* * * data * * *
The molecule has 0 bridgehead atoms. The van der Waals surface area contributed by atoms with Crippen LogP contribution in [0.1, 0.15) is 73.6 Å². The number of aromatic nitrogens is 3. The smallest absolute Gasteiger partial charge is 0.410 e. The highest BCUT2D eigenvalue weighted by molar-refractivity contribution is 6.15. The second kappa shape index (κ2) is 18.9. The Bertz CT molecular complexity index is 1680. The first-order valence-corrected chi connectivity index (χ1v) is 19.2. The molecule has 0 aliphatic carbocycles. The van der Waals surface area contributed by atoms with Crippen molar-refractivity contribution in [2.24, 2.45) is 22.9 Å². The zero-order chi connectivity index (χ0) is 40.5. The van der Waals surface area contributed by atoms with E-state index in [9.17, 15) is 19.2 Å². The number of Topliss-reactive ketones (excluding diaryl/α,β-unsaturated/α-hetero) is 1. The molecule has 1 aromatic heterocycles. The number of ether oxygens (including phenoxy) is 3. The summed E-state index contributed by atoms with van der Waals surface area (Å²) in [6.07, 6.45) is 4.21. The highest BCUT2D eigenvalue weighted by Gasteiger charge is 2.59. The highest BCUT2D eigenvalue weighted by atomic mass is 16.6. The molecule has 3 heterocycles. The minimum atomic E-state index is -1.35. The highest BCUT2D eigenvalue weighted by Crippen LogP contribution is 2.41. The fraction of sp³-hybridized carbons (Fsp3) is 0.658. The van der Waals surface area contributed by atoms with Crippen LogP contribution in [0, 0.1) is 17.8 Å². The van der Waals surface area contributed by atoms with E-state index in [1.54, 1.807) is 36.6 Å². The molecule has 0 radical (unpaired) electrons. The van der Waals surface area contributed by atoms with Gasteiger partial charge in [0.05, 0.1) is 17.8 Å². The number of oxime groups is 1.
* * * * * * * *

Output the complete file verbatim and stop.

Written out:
The molecule has 0 bridgehead atoms. The van der Waals surface area contributed by atoms with Crippen LogP contribution in [0.1, 0.15) is 73.6 Å². The number of aromatic nitrogens is 3. The smallest absolute Gasteiger partial charge is 0.410 e. The highest BCUT2D eigenvalue weighted by molar-refractivity contribution is 6.15. The second kappa shape index (κ2) is 18.9. The Bertz CT molecular complexity index is 1680. The first-order valence-corrected chi connectivity index (χ1v) is 19.2. The molecule has 0 aliphatic carbocycles. The van der Waals surface area contributed by atoms with Crippen molar-refractivity contribution in [2.24, 2.45) is 22.9 Å². The zero-order chi connectivity index (χ0) is 40.5. The van der Waals surface area contributed by atoms with E-state index in [9.17, 15) is 19.2 Å². The number of Topliss-reactive ketones (excluding diaryl/α,β-unsaturated/α-hetero) is 1. The molecule has 1 aromatic heterocycles. The number of ether oxygens (including phenoxy) is 3. The summed E-state index contributed by atoms with van der Waals surface area (Å²) in [6.07, 6.45) is 4.21. The highest BCUT2D eigenvalue weighted by Gasteiger charge is 2.59. The highest BCUT2D eigenvalue weighted by atomic mass is 16.6. The molecule has 3 heterocycles. The minimum atomic E-state index is -1.35. The highest BCUT2D eigenvalue weighted by Crippen LogP contribution is 2.41. The fraction of sp³-hybridized carbons (Fsp3) is 0.658. The van der Waals surface area contributed by atoms with Crippen LogP contribution in [0, 0.1) is 17.8 Å². The van der Waals surface area contributed by atoms with E-state index in [1.54, 1.807) is 36.6 Å². The molecule has 0 radical (unpaired) electrons. The van der Waals surface area contributed by atoms with Gasteiger partial charge in [0.05, 0.1) is 17.8 Å². The number of oxime groups is 1.